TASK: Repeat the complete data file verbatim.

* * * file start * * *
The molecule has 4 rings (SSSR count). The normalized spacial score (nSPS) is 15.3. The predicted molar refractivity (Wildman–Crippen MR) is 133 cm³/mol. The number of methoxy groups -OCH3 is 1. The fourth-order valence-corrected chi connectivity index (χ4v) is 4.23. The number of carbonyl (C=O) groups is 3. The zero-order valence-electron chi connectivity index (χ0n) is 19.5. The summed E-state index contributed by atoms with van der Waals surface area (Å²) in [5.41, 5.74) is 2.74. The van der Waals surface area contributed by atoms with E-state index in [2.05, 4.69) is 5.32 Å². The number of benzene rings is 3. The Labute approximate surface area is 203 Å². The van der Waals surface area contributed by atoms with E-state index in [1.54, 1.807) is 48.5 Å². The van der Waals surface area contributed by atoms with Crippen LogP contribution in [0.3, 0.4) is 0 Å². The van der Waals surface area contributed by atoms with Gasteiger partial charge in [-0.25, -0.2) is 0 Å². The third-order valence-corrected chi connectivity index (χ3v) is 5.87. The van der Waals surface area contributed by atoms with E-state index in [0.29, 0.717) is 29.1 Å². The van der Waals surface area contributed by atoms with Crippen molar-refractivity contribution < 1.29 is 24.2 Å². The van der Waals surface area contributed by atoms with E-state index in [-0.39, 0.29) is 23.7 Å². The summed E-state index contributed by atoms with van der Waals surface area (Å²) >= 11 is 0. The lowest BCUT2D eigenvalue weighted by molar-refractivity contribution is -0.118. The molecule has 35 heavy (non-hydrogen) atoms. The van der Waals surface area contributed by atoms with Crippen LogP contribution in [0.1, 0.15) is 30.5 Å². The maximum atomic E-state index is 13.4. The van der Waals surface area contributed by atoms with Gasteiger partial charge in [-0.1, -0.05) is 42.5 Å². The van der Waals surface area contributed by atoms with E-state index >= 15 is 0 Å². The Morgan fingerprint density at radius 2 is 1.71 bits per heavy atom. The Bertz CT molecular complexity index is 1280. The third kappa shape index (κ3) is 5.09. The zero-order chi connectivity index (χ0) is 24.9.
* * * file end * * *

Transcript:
The molecule has 4 rings (SSSR count). The normalized spacial score (nSPS) is 15.3. The predicted molar refractivity (Wildman–Crippen MR) is 133 cm³/mol. The number of methoxy groups -OCH3 is 1. The fourth-order valence-corrected chi connectivity index (χ4v) is 4.23. The number of carbonyl (C=O) groups is 3. The zero-order valence-electron chi connectivity index (χ0n) is 19.5. The summed E-state index contributed by atoms with van der Waals surface area (Å²) in [5.41, 5.74) is 2.74. The van der Waals surface area contributed by atoms with E-state index in [2.05, 4.69) is 5.32 Å². The number of benzene rings is 3. The Labute approximate surface area is 203 Å². The van der Waals surface area contributed by atoms with E-state index in [1.54, 1.807) is 48.5 Å². The van der Waals surface area contributed by atoms with Crippen LogP contribution in [0.3, 0.4) is 0 Å². The van der Waals surface area contributed by atoms with Gasteiger partial charge in [-0.25, -0.2) is 0 Å². The third-order valence-corrected chi connectivity index (χ3v) is 5.87. The van der Waals surface area contributed by atoms with E-state index in [0.29, 0.717) is 29.1 Å². The van der Waals surface area contributed by atoms with Crippen molar-refractivity contribution < 1.29 is 24.2 Å². The van der Waals surface area contributed by atoms with E-state index in [-0.39, 0.29) is 23.7 Å². The summed E-state index contributed by atoms with van der Waals surface area (Å²) >= 11 is 0. The lowest BCUT2D eigenvalue weighted by molar-refractivity contribution is -0.118. The molecule has 35 heavy (non-hydrogen) atoms. The van der Waals surface area contributed by atoms with Crippen LogP contribution in [0.1, 0.15) is 30.5 Å². The maximum atomic E-state index is 13.4. The van der Waals surface area contributed by atoms with Gasteiger partial charge in [-0.1, -0.05) is 42.5 Å². The van der Waals surface area contributed by atoms with E-state index >= 15 is 0 Å². The Morgan fingerprint density at radius 2 is 1.71 bits per heavy atom. The Bertz CT molecular complexity index is 1280. The third kappa shape index (κ3) is 5.09. The zero-order chi connectivity index (χ0) is 24.9.